The Sheikh Zayed Grand Mosque in Abu Dhabi. File/AFP
Saleha Irfan, Senior Sub-Editor/Reporter
Let’s face it; all of us suffer from low productivity as soon as the month of Ramadan begins. It may be the caffeine withdrawal, the long fasting hours or the early wake up times.
This lack of productivity makes us lazy to do even the most basic of tasks. Whether it’s cooking, shopping or even small household chores like putting things away, we run away from it. All we want to do is sit on the sofa and browse the social media apps until it’s time for Iftar.
Why do we forget that the more we stay still, the slower the time passes? After all, a watched pot never boils.
Personally, I’ve never had these issues (please say MashAllah!). In fact, I get more done in Ramadan than in any other month of the year. One reason behind this is that I have had the same routine in Ramadan for the past five or six years. Another reason is that I thrive when I have a specific timetable to follow.
So in the spirit of Ramadan, I thought, why keep all of my tips to myself? So I decided to share all the things I do to make my Ramadan go smoothly so I can spend more time fulfilling the spiritual aspects of this Holy Month.
Without further ado, here are some of my tried and tested Ramadan hacks.
Prepping the house
First and foremost, there are some things that need to be done before the month of Ramadan actually begins. Start by making a list of all the time and energy consuming tasks that need to be done.
These tasks may range from deep cleaning the house, to sorting the junk drawers and organising your shelves. If you have curtains that need to be washed, or pantry items that need to be restocked, now is the time to do it. (My number one task this year is to clean out my wardrobe. Fun, I know!)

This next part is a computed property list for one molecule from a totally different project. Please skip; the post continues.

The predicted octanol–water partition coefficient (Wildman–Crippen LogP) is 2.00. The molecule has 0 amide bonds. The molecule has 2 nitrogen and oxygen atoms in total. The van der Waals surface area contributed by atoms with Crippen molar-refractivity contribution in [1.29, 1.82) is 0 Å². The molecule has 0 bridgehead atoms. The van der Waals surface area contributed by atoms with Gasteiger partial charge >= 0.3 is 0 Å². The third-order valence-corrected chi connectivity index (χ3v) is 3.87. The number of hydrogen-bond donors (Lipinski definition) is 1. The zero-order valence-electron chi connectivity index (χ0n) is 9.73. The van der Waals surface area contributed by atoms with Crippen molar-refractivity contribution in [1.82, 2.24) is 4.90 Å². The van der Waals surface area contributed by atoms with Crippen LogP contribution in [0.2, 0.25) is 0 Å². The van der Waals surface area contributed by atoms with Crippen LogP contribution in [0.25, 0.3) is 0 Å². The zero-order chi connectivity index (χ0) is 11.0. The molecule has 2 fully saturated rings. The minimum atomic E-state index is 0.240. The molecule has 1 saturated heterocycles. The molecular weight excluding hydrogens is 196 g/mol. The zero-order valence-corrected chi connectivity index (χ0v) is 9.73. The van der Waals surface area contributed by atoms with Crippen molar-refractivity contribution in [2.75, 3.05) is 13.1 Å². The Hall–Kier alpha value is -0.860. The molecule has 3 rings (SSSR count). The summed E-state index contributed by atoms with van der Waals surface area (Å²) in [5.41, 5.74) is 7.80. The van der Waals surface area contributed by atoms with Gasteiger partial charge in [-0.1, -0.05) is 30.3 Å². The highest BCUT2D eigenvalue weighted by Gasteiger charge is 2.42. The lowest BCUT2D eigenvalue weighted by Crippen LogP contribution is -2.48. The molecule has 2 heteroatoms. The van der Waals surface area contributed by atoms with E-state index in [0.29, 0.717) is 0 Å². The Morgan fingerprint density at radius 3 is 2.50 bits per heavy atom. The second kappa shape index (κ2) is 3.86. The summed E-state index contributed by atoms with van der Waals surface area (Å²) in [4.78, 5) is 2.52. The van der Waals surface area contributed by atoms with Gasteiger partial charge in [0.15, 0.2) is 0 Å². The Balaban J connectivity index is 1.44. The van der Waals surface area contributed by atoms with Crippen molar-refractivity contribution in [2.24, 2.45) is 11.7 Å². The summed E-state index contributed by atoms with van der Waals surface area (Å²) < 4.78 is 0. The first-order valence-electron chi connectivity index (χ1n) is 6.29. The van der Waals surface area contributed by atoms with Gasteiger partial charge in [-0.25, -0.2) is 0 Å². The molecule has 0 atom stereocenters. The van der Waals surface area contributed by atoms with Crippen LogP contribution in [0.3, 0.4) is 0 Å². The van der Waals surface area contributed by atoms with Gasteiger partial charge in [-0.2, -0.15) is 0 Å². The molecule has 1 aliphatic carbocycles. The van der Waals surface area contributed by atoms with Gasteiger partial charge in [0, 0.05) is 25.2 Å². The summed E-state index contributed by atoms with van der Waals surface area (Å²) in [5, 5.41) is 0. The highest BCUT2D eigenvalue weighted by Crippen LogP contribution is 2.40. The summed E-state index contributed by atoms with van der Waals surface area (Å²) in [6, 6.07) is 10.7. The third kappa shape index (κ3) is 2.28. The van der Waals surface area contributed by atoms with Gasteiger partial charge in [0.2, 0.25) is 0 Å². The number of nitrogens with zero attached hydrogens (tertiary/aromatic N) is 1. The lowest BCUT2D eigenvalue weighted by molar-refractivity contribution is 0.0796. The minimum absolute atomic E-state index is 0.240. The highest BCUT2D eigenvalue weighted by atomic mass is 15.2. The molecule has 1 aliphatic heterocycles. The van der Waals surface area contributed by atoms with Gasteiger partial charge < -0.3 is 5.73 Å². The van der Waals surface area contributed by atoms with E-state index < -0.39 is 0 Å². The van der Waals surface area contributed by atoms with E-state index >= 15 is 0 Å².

Not only will your house be organised by the time Ramadan rolls around, it will also keep you from struggling with major cleaning while fasting.
If, like me, you don’t like to be bombarded with bright harsh lights and prefer softer lighting in the early hours of the day, consider putting up string lights around the house. String, or fairy, lights will be easier on the eyes and, as an added benefit, will make your house look extra beautiful and homely. Hang Ramadan lanterns from the ceiling as well to welcome and get into the spirit of this blessed month.
Shopping and meals
Almost every supermarket in the country is offering excellent Ramadan deals where they have food and non-food items on great prices. That’s why this is the perfect time to stock up on those essentials, especially foodstuff with a long shelf life.
But, hold your horses. Before you go and start filling your cart, you need to sit your family down and decide on a menu. Yes, you read that right. Planning your meals in advance has a host of benefits. Firstly, it will rid you of the panic you feel when a new day starts because you have no clue of the answer to the dreaded question, “What should I cook today?”
Secondly, it will help you stick to a budget since you will be shopping in advance and know what you need which will minimise your chances of overspending or buying a lot of random items. Although, if you go for grocery shopping during fasting hours, I cannot, in good faith, guarantee that you won’t walk out with a lot of junk food. We have all been there.
Start by going through food magazines and filling in your meal calendar. Of course, this menu is not set in stone. You can always add, subtract or even move things around but it will still help you have some sort of structure in the kitchen.